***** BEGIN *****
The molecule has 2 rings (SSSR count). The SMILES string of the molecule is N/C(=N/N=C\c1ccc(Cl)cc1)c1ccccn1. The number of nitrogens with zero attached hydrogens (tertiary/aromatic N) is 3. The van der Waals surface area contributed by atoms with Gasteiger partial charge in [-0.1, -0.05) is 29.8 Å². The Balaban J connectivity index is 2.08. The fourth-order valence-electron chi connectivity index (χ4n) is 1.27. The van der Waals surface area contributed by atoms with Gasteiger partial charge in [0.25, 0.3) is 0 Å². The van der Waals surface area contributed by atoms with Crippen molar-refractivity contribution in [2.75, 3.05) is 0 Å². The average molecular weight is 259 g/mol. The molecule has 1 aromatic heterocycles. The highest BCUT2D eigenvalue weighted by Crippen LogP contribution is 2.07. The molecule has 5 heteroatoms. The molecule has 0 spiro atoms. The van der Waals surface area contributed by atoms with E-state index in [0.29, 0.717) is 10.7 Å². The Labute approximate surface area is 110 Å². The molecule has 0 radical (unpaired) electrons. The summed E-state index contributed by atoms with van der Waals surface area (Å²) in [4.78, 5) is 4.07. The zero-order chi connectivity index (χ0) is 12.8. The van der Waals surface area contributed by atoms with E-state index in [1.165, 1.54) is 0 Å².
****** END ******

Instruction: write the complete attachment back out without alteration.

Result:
The molecule has 2 rings (SSSR count). The SMILES string of the molecule is N/C(=N/N=C\c1ccc(Cl)cc1)c1ccccn1. The number of nitrogens with zero attached hydrogens (tertiary/aromatic N) is 3. The van der Waals surface area contributed by atoms with Gasteiger partial charge in [-0.1, -0.05) is 29.8 Å². The Balaban J connectivity index is 2.08. The fourth-order valence-electron chi connectivity index (χ4n) is 1.27. The van der Waals surface area contributed by atoms with Gasteiger partial charge in [0.25, 0.3) is 0 Å². The van der Waals surface area contributed by atoms with Crippen molar-refractivity contribution in [2.75, 3.05) is 0 Å². The average molecular weight is 259 g/mol. The molecule has 1 aromatic heterocycles. The highest BCUT2D eigenvalue weighted by Crippen LogP contribution is 2.07. The molecule has 5 heteroatoms. The molecule has 0 spiro atoms. The van der Waals surface area contributed by atoms with E-state index in [0.29, 0.717) is 10.7 Å². The Labute approximate surface area is 110 Å². The molecule has 0 radical (unpaired) electrons. The summed E-state index contributed by atoms with van der Waals surface area (Å²) in [4.78, 5) is 4.07. The zero-order chi connectivity index (χ0) is 12.8. The van der Waals surface area contributed by atoms with E-state index in [1.165, 1.54) is 0 Å².